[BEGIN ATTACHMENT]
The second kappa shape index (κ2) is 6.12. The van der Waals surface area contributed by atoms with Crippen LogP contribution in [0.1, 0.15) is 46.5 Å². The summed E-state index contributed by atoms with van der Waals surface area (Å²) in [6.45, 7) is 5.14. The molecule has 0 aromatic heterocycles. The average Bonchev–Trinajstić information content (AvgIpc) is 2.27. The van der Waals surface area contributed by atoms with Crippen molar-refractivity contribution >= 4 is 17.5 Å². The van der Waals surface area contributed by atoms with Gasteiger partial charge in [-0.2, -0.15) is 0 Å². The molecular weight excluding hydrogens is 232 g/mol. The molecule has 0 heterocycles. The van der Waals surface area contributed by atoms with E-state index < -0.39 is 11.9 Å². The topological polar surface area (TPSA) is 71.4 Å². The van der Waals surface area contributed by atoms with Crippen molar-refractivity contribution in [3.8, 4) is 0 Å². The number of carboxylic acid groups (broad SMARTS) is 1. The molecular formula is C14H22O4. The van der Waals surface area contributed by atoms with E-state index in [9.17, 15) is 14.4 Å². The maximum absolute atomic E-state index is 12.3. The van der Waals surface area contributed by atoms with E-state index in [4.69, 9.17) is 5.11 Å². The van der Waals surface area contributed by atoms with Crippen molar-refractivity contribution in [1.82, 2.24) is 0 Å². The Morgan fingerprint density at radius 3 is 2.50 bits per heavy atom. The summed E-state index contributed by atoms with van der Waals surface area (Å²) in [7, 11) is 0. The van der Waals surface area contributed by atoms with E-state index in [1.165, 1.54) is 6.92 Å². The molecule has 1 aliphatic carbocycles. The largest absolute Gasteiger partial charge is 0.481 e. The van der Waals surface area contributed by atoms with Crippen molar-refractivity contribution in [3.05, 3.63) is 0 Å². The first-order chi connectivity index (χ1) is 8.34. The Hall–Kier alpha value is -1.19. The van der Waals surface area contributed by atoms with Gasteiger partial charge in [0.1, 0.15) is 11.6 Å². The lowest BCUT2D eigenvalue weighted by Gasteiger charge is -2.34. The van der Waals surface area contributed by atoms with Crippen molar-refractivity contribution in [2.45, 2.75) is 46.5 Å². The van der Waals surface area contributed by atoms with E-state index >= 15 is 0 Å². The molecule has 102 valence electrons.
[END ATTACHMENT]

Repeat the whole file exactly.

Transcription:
The second kappa shape index (κ2) is 6.12. The van der Waals surface area contributed by atoms with Crippen LogP contribution in [0.1, 0.15) is 46.5 Å². The summed E-state index contributed by atoms with van der Waals surface area (Å²) in [6.45, 7) is 5.14. The molecule has 0 aromatic heterocycles. The average Bonchev–Trinajstić information content (AvgIpc) is 2.27. The van der Waals surface area contributed by atoms with Crippen molar-refractivity contribution >= 4 is 17.5 Å². The van der Waals surface area contributed by atoms with Gasteiger partial charge in [-0.2, -0.15) is 0 Å². The molecular weight excluding hydrogens is 232 g/mol. The molecule has 0 heterocycles. The van der Waals surface area contributed by atoms with E-state index < -0.39 is 11.9 Å². The topological polar surface area (TPSA) is 71.4 Å². The van der Waals surface area contributed by atoms with Crippen molar-refractivity contribution in [3.8, 4) is 0 Å². The number of carboxylic acid groups (broad SMARTS) is 1. The molecular formula is C14H22O4. The van der Waals surface area contributed by atoms with E-state index in [9.17, 15) is 14.4 Å². The maximum absolute atomic E-state index is 12.3. The van der Waals surface area contributed by atoms with E-state index in [4.69, 9.17) is 5.11 Å². The van der Waals surface area contributed by atoms with Crippen molar-refractivity contribution in [1.82, 2.24) is 0 Å². The Morgan fingerprint density at radius 3 is 2.50 bits per heavy atom. The summed E-state index contributed by atoms with van der Waals surface area (Å²) in [7, 11) is 0. The van der Waals surface area contributed by atoms with E-state index in [1.165, 1.54) is 6.92 Å². The molecule has 1 aliphatic carbocycles. The largest absolute Gasteiger partial charge is 0.481 e. The van der Waals surface area contributed by atoms with Crippen molar-refractivity contribution in [3.05, 3.63) is 0 Å². The first-order chi connectivity index (χ1) is 8.34. The Hall–Kier alpha value is -1.19. The van der Waals surface area contributed by atoms with Gasteiger partial charge in [0.1, 0.15) is 11.6 Å². The lowest BCUT2D eigenvalue weighted by Gasteiger charge is -2.34. The van der Waals surface area contributed by atoms with Crippen molar-refractivity contribution in [2.45, 2.75) is 46.5 Å². The van der Waals surface area contributed by atoms with E-state index >= 15 is 0 Å². The molecule has 102 valence electrons.